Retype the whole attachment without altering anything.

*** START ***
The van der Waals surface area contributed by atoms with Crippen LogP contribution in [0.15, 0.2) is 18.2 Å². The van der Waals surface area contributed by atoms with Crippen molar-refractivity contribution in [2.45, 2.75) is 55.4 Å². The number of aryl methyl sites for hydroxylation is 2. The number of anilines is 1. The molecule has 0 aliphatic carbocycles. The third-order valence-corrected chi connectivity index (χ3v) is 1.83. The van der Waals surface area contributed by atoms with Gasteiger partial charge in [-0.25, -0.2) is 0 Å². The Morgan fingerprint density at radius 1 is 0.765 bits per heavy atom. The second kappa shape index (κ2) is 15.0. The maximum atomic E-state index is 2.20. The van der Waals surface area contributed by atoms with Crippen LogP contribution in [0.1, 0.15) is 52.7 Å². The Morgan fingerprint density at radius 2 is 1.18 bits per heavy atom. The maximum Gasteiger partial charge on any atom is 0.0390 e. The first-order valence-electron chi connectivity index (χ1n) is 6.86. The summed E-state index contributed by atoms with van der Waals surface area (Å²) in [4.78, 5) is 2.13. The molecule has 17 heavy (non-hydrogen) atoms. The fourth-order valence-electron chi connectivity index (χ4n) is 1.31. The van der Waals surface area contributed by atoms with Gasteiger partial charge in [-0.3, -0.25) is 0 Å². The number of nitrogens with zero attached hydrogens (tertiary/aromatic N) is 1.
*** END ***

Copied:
The van der Waals surface area contributed by atoms with Crippen LogP contribution in [0.15, 0.2) is 18.2 Å². The van der Waals surface area contributed by atoms with Crippen molar-refractivity contribution in [2.45, 2.75) is 55.4 Å². The number of aryl methyl sites for hydroxylation is 2. The number of anilines is 1. The molecule has 0 aliphatic carbocycles. The third-order valence-corrected chi connectivity index (χ3v) is 1.83. The van der Waals surface area contributed by atoms with Gasteiger partial charge in [-0.25, -0.2) is 0 Å². The Morgan fingerprint density at radius 1 is 0.765 bits per heavy atom. The second kappa shape index (κ2) is 15.0. The maximum atomic E-state index is 2.20. The van der Waals surface area contributed by atoms with Crippen LogP contribution in [0.1, 0.15) is 52.7 Å². The Morgan fingerprint density at radius 2 is 1.18 bits per heavy atom. The maximum Gasteiger partial charge on any atom is 0.0390 e. The first-order valence-electron chi connectivity index (χ1n) is 6.86. The summed E-state index contributed by atoms with van der Waals surface area (Å²) in [4.78, 5) is 2.13. The molecule has 17 heavy (non-hydrogen) atoms. The fourth-order valence-electron chi connectivity index (χ4n) is 1.31. The van der Waals surface area contributed by atoms with Gasteiger partial charge in [-0.3, -0.25) is 0 Å². The number of nitrogens with zero attached hydrogens (tertiary/aromatic N) is 1.